However, the Guji landscape is diverse and some areas are higher than others, others are more forested than others, and there are quite a few microclimates in the region. And, of course, there is the question of which variety the beans come from. All this means that coffee grown in the Guji region can have very different flavor profiles if it comes from different farms or areas, even within the same region.
It depends on where in Guji your coffee comes from. Many smallholders grow coffee in their backyards. They usually take their harvested beans to the closest washing station. As most of these small semi-forest farms are in the same general area, they share similar altitudes, soil types, and varieties. As a result, the coffee that comes from that particular washing station will have its own unique profile.
On the other hand, there are now several large coffee plantations in Guji as well. These larger operations tend to be more organized, usually featuring a selection of varieties and standardized procedures to ensure consistency in their coffee. These larger farms have their unique profiles too.
Lastly, another factor to consider is how the coffee was processed. Traditionally, Guji coffee has been available washed or natural. However, you can now find honey-processed coffees as well. This adds yet another dimension to Guji coffee.
It has not been an easy journey for Guji coffee, from its hidden beginnings to its place on the world stage today. Coffee growers talk of the challenges, as recent as a decade ago, of convincing local farmers that coffee was worth investing their time and effort into on a large scale.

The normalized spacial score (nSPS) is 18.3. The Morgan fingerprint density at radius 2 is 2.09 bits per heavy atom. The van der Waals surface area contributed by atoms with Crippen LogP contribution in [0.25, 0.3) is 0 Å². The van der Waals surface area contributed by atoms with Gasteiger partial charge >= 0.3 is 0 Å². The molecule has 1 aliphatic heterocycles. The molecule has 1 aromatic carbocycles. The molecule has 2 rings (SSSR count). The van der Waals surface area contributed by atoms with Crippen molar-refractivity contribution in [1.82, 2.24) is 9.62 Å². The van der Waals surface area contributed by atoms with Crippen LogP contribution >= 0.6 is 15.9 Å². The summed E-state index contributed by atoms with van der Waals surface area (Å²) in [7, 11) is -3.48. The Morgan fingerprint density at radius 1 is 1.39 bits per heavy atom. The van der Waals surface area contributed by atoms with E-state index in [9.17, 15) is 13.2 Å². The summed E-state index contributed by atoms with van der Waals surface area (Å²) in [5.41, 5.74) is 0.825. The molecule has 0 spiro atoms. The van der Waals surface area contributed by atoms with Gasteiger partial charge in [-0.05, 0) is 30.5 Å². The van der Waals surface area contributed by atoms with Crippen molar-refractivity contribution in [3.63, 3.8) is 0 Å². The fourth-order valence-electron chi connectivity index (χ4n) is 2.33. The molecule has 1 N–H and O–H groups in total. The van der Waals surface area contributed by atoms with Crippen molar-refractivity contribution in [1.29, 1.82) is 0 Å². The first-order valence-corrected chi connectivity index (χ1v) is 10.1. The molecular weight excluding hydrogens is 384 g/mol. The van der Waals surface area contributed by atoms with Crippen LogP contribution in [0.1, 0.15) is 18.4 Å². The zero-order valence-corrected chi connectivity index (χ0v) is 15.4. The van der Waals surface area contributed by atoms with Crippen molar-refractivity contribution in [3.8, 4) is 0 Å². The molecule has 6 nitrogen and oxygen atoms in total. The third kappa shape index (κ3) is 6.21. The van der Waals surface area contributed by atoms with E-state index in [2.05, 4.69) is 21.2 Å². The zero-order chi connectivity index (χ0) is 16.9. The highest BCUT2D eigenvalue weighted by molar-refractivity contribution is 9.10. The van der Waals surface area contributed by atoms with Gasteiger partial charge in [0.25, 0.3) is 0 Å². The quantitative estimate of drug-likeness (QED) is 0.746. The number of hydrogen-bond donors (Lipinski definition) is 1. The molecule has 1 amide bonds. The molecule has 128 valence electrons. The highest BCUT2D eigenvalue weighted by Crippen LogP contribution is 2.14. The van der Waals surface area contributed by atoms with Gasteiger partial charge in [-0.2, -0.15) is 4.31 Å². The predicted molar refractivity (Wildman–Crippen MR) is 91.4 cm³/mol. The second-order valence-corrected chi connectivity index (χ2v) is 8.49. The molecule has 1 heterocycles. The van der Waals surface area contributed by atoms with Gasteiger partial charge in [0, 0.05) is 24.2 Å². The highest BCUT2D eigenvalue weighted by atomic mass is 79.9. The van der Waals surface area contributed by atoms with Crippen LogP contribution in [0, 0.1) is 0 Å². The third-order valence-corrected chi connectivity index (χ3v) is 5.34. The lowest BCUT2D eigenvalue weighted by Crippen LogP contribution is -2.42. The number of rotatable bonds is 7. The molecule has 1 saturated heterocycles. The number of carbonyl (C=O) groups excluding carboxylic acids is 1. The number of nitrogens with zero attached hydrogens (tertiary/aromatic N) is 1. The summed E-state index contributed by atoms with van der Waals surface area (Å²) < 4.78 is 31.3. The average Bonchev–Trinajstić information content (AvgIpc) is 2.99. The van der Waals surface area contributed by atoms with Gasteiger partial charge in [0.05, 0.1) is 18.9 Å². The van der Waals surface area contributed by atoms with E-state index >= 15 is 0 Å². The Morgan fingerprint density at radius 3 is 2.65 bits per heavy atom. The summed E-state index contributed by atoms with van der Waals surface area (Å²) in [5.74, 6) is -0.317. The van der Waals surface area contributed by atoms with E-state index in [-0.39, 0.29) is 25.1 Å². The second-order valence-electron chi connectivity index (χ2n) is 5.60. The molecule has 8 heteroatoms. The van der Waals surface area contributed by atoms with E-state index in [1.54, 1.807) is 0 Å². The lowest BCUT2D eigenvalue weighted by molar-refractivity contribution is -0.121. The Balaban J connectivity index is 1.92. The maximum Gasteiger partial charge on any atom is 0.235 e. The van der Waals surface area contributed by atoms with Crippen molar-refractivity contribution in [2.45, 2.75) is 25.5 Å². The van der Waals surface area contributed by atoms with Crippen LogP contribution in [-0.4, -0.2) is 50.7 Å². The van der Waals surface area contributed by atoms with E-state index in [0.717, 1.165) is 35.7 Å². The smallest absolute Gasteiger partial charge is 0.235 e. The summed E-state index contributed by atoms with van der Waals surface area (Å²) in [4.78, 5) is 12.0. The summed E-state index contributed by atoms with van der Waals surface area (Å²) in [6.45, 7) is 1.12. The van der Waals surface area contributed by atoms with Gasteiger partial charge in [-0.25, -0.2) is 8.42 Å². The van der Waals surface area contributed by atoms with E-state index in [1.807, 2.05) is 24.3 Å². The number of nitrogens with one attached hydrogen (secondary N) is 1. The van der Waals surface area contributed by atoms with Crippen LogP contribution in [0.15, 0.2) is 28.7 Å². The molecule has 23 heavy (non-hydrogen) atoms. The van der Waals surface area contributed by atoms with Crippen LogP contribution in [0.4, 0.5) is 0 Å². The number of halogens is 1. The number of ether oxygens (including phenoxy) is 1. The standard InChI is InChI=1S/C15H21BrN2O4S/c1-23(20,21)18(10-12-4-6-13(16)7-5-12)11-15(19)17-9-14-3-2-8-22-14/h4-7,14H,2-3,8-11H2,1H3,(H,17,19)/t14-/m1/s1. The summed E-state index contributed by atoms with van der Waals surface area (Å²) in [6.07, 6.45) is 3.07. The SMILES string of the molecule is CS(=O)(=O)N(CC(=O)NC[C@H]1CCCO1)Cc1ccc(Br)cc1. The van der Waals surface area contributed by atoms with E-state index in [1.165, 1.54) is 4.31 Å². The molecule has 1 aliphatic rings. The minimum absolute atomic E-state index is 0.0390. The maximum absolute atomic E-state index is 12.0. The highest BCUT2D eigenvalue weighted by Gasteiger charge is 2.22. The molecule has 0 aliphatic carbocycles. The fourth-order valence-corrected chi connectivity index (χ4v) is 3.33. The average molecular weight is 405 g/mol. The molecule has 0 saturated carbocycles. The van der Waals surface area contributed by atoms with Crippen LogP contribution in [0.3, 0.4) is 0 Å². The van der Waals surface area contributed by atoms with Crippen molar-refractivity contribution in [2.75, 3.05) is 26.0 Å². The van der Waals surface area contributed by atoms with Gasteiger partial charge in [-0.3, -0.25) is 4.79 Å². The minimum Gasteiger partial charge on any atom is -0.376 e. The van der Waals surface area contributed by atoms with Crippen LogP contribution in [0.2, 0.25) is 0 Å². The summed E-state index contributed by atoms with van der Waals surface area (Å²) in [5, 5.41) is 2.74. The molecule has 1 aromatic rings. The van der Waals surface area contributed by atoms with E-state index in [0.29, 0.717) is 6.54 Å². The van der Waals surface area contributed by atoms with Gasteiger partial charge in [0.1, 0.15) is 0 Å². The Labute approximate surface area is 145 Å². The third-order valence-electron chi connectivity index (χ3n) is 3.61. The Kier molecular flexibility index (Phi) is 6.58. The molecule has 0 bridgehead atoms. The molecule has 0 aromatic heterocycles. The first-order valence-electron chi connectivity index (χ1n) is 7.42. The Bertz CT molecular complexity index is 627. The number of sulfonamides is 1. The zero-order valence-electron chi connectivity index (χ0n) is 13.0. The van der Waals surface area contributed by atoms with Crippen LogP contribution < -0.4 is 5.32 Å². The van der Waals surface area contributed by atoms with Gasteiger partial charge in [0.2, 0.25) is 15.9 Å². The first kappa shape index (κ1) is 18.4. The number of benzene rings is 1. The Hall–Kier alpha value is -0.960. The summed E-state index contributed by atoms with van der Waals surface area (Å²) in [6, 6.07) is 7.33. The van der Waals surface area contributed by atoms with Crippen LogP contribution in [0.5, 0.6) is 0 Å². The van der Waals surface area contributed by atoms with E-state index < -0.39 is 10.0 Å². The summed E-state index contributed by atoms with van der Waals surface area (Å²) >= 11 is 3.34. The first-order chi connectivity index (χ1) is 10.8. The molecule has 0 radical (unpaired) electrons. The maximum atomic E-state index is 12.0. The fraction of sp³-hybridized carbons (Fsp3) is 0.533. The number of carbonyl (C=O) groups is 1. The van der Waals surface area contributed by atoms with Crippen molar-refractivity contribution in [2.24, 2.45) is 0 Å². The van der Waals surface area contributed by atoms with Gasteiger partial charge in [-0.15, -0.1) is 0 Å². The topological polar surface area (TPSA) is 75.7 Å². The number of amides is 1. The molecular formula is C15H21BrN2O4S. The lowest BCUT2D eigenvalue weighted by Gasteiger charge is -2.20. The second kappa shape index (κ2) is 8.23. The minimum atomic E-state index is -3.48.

But luckily (and with a lot of hard work), the growing recognition Guji coffee has earned worldwide means smallholders, washing stations, and large plantations now have the incentive to work on their coffee even harder – raising the standards of their coffee as well as the income of all the hardworking Guji people involved.
Producers, processors, exporters, and coffee importers flock to Guji because the flavor has made a name in the industry. As a coffee importer, we have worked with Guji growers for over a decade. Sourcing and building relationships that do not feel like a regular business transaction, but lean to deep and meaningful friendships.
The Guji coffee godfathers like Haile Gebre and Tesfaye Bekele are proof and stand at the helm of Guji developments. But younger generations follow suit. Every season we work closely together to find unique Guji flavors. Head over to our online spot, MyTrabocca, list featuring every spot coffee that we have. And sign up for our weekly newsletter packed with essential information about each new spot coffee arrival.
There is often confusion about Ethiopia’s coffee regions, including Guji. People cannot pinpoint where the coffee regions are and to which zone they belong. This is because there is conflicting information or a lack of. The Guji zone map clarifies the structure of this upcoming coffee region. Download the map to navigate Guji’s landscape.